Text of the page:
The popularity of Still Alice allowed Genova to become an Alzheimer’s advocate and to write full time. When she began to develop the character of Sarah Nickerson, the high-achieving, 30-something narrator of her new novel Left Neglected, Genova says she was inspired first by her curiosity about an unusual condition called Left Neglect Syndrome and then by her concern about the crazy-busy lives so many Americans lead these days.
 
“Most women who are raising kids and who have to work are finding themselves doing way too much in a day,” Genova says. “In fact, it’s sort of a badge of honor to say that you’re really, really busy. So I could have given Sarah a normal job but I thought, raise the stakes as high as possible whenever possible, and I decided to give her a really crazy job. I wanted to make her exhaustion and level of multitasking pretty severe. I wanted readers to see that there are so many things she’s not paying attention to in her own life. She’s not paying attention to her distant relationship with her mother because it’s easier not to look at that. She’s ignoring the fact that she and her husband haven’t had sex in a while. She’s ignoring the elliptical machine in the basement and the fact that she’s 20 pounds overweight. And she’s not paying attention to the road because she’s on her cell phone.”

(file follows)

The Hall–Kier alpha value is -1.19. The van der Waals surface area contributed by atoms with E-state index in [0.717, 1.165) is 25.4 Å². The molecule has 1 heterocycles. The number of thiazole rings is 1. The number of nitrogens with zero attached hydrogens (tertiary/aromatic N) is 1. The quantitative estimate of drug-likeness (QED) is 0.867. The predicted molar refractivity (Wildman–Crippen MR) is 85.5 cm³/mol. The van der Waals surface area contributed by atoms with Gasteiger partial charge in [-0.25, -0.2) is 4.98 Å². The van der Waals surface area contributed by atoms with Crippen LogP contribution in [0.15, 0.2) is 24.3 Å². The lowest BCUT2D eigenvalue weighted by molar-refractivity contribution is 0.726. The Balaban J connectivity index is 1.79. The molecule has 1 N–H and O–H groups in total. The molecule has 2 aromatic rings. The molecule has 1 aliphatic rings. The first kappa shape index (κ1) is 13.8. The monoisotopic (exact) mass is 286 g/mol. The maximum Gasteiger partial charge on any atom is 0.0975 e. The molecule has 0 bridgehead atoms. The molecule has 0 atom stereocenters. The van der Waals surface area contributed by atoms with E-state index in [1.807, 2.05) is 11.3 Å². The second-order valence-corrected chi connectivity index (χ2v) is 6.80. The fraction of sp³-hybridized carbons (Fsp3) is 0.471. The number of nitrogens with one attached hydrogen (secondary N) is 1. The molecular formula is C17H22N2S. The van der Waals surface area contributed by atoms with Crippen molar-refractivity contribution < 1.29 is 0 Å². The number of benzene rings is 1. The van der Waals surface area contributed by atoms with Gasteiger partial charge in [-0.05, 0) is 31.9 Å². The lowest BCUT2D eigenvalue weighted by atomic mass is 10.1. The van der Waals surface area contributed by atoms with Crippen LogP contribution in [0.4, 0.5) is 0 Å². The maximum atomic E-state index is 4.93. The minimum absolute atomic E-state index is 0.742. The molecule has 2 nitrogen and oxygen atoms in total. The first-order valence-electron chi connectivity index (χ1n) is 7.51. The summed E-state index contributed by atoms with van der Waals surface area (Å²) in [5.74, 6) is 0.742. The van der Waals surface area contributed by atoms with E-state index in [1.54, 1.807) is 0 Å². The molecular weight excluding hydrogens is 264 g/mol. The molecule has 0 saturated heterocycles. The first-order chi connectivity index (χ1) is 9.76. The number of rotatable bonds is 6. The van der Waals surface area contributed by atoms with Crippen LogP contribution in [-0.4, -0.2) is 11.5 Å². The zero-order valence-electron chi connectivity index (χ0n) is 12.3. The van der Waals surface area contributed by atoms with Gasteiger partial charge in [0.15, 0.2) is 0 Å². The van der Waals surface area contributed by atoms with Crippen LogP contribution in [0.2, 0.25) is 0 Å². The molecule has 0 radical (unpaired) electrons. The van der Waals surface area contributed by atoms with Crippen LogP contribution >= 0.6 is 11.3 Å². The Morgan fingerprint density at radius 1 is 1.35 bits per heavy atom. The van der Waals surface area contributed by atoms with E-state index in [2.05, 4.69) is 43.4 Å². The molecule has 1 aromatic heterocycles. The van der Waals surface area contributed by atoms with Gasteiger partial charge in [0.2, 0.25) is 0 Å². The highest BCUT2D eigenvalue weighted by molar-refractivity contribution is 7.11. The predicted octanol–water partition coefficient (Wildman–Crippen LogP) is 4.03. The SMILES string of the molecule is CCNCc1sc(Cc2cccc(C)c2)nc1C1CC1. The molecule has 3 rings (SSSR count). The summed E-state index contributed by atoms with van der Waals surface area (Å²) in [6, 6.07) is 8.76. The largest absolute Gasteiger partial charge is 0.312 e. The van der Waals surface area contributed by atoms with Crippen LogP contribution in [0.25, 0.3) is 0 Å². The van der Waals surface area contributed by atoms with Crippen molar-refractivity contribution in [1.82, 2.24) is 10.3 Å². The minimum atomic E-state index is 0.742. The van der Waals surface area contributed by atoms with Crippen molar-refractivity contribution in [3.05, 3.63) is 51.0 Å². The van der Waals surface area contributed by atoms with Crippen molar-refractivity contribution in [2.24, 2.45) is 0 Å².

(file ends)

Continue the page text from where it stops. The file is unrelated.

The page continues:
Left Neglected tells of Sarah’s attempt to recover from that moment of inattention on the road and to learn to live with Left Neglect Syndrome. “It’s a confusing condition to wrap your brain around,” Genova says. She first read about it in Oliver Sacks’ The Man Who Mistook His Wife for a Hat, and the disorder would crop up in her neuroscience classes at Harvard. Left Neglect is a condition in which trauma to the right side of the brain results in a person not being able to recognize left-side space. “If you ask a patient with it to draw a clock,” Genova explains, “they would draw the numbers 12 through 6 and think they had drawn the whole clock. I’m like, wait a minute, how does this person walk through the world if they’re only recognizing half of it? I knew that if I got to write another novel, I wanted to write about someone with this condition.”